I haven’t thought about lanyards in years. Man, life used to be so simple. I’d ride my bike to the schoolyard in the summer…yep, back when public school offered crafts and stuff during July and August (now they don’t even offer the arts while school is in progress but you all knew that)…and the highlight was gaping at all the different colors of gymp (wow…haven’t thought of that word in years, either) and making something your mom would absolutely pretend to love and then when she didn’t wear it, you tried to strangle your kid sister with it.

    Oh. Right. We’re not talking about me here.

    Naturally, my lanyards were always black, but I still enjoyed looking at the rainbow of choices.

    I wonder if lanyards have gone the way of stovetop Jiffy Pop and Turkish Taffy…they probably teach kids how to build nuclear reactors at summer camp these days.

    Anyway, another fabulous week at LitPark and I’m still waiting to hear from Patry and Tish as to whether I can eat cupcakes with them at the Backspace Conference. I already know I’m drinking scotch with Susan.

    P.S. You are right – Noveltown is incredible and I’m thrilled to be a part of it. Nick? I just got my box full of many issues. I will call you later, but I’ll ask everyone here, too. What’s the best approach for distribution of a free lit magazine? Should I go to local coffeeshops or try for Borders and Barnes and Nobel, etc. and can you legally just leave them there or do you need express permission?

  • n.l. belardes
    May 4, 2007

    Thanks Susan for the mention. Your Lady Bug story rocks! Robin, I suggest making friends with local bookstores first. You can’t just leave the magazine, people might throw them away. Yikes! Think of this as a networking opportunity for yourself as a writer and us as a magazine. Let bookstores know that we will work with them, that we can blog about them; and you can plug yourself as a sexy author…

    It’s a win-win situation.

  • Aurelio
    May 4, 2007

    We can only do the LitPark camp thing if I get to be the crafts counselor. I did that job for two full summers when I was a college kid Рlanyards (I know several patterns), sand candles, leatherworking, macram̩, bead weaving, you name it. We even made pinhole cameras and I organized sketching hikes.

    I actually ATTENDED the Noveltown Mixer in Bakersfield when the review was launched, met Nick in person (and was very impressed), and read all of my LitPark friends’ wonderful contributions.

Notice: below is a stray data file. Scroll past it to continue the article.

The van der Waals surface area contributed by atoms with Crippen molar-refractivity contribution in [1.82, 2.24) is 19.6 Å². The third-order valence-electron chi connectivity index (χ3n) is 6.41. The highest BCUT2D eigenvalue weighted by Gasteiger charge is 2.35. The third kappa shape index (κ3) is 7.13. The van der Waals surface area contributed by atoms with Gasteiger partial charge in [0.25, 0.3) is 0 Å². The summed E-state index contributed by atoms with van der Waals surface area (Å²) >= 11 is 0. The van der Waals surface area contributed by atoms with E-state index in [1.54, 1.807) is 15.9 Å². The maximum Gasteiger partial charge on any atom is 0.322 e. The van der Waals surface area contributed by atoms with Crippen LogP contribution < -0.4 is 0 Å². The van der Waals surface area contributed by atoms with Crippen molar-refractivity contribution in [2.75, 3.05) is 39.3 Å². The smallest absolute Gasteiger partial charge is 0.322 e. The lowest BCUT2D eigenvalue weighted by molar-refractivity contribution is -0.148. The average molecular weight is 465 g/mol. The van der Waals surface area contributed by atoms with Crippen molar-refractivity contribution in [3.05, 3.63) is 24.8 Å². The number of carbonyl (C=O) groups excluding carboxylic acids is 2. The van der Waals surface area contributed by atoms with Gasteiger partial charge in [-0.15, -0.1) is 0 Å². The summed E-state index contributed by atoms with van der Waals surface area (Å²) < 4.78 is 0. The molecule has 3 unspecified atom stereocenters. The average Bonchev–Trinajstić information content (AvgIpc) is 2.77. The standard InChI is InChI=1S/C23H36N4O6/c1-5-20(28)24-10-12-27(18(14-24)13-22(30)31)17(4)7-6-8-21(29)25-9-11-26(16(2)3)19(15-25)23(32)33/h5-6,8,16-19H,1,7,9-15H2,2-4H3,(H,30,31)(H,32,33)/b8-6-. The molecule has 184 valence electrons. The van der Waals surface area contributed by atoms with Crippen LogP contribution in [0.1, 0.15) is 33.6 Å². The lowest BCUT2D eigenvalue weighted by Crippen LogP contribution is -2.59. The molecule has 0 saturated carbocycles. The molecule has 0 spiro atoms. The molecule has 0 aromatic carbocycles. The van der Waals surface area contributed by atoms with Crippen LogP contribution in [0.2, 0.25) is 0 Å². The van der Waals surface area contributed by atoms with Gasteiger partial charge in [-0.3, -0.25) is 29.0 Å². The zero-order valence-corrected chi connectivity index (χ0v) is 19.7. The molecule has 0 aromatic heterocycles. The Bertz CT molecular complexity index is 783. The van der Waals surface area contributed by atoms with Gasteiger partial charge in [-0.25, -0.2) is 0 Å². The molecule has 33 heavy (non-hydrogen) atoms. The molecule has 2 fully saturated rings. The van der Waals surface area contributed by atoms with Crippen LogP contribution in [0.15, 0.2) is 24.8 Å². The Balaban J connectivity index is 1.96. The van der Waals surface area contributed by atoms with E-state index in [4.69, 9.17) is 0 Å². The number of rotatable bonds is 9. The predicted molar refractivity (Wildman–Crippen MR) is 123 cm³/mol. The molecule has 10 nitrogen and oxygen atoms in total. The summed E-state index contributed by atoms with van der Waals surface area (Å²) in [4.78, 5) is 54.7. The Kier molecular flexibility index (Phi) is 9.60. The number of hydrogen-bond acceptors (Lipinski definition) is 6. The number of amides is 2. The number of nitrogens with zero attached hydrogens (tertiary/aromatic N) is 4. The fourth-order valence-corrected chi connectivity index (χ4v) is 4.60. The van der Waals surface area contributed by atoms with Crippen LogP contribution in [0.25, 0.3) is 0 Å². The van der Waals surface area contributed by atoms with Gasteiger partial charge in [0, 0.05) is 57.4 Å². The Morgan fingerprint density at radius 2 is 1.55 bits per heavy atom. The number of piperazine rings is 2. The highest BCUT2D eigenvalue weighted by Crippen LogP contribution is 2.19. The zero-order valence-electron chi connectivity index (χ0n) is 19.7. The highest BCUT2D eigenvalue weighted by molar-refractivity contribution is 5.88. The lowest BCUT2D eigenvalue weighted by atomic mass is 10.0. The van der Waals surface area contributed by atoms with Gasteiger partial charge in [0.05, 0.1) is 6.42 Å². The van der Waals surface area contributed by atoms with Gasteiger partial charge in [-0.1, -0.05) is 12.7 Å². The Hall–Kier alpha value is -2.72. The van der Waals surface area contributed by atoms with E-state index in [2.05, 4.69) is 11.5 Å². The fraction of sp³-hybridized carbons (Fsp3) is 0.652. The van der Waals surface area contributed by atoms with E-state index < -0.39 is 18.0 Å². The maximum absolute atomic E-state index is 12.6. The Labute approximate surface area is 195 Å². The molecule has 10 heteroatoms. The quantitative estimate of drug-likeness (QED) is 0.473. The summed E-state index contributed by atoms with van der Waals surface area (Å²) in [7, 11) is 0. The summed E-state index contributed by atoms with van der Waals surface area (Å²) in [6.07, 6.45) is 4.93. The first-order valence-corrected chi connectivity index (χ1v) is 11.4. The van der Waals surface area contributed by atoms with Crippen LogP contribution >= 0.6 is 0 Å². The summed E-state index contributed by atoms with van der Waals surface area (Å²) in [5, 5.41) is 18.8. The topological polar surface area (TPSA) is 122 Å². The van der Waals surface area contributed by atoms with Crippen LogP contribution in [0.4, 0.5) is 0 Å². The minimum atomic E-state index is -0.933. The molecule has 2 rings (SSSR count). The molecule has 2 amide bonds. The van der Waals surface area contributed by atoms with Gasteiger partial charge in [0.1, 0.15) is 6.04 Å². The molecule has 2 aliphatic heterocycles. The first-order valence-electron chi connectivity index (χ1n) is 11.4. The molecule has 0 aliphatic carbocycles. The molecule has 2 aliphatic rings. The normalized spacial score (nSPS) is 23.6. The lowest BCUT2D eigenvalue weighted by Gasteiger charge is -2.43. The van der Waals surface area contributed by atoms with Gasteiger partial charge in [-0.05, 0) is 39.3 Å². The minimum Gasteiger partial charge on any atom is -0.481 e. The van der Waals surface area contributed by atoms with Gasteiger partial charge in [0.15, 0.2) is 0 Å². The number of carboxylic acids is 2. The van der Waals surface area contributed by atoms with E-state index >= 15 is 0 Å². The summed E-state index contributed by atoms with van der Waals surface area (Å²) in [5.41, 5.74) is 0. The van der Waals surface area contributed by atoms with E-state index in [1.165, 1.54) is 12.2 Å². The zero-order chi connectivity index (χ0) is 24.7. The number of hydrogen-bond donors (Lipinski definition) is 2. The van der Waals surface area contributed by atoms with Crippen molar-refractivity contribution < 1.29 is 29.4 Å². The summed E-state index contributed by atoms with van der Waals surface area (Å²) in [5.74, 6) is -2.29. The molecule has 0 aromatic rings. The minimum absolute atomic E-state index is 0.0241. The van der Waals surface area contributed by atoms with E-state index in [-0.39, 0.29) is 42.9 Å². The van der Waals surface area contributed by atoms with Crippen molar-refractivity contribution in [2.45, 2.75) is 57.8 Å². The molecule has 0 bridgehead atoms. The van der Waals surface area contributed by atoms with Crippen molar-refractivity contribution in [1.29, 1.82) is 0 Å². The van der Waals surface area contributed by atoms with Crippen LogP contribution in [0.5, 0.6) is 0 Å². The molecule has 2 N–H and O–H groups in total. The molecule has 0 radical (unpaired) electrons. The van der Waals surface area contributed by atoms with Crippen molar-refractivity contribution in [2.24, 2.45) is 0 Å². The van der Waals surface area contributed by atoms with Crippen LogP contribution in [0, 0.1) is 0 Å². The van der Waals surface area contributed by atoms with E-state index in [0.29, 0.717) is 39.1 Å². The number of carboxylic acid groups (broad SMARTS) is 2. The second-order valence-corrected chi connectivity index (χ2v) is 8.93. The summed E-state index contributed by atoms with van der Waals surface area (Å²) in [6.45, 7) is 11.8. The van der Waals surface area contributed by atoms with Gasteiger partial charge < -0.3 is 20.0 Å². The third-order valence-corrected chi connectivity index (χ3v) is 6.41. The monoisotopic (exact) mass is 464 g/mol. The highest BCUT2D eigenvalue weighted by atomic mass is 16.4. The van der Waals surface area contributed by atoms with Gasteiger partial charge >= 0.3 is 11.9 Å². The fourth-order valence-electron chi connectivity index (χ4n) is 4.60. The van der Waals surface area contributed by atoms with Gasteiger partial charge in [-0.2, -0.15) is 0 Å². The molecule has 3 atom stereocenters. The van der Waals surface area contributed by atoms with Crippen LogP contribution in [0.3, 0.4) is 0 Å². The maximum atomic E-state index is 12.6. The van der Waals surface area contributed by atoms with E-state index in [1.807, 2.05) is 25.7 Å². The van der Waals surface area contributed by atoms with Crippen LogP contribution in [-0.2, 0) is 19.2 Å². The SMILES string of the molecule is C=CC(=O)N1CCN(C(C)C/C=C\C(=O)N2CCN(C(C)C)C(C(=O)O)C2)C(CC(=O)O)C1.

I highly recommend everyone give The Noveltown Review a look.

    Anyway, I don’t know, Susan – you look like the perfect little camp girl to me. In my observation, the tom-boy gals always fared better by the end of the week than the prissy ones anyway.

    Happy Friday everyone!

  • n.l. belardes
    May 4, 2007

    I’ve never been to camp, though I love camping…

  • n.l. belardes
    May 4, 2007

    I wonder if Aurelio has seen photos of himself here

  • Julie Ann Shapiro
    May 4, 2007

    Oh, this post reminded me of camp and the ghost stories. I remember sneaking out of camp, crossing the rail road tracks and running to the beach in the middle of the night. I think we were camping in San Clemente not to far from Nixon’s old house. We looked for ghost ships in the waves and told stories scaring each other so much that when we raced back to bed, we couldn’t sleep convinced the ghosts came with us. I still think about how convinced we all were that we would see a ghost ship.

  • Jody Reale
    May 4, 2007

    Noveltown? Sweet!
    In other news, I was thinking about lanyards just the other day, as I was braiding one from my husband’s eyebrow hair. He went to camp from the time he was nine until his senior year, and hasn’t shut up about it since. I spent my summers at my Aunt Beenie’s pool, where I watched my aunts sit out in the sun with bottles of baby oil and a carton of Newports. Although writing an essay entitled Camp Envy was very therapeutic, I still can’t help but feel incomplete. Susan, is this your calling to found LitCamp? I would sign up, as they would say on Gray’s Anatomy, “stat.” I’ll bring my man–we’ll need material for those lanyards, right?

  • Aurelio
    May 4, 2007

    Just to clarify: In that picture on Nick’s blog, I’m pushing up my glasses, not shoving my entire hand up my nose.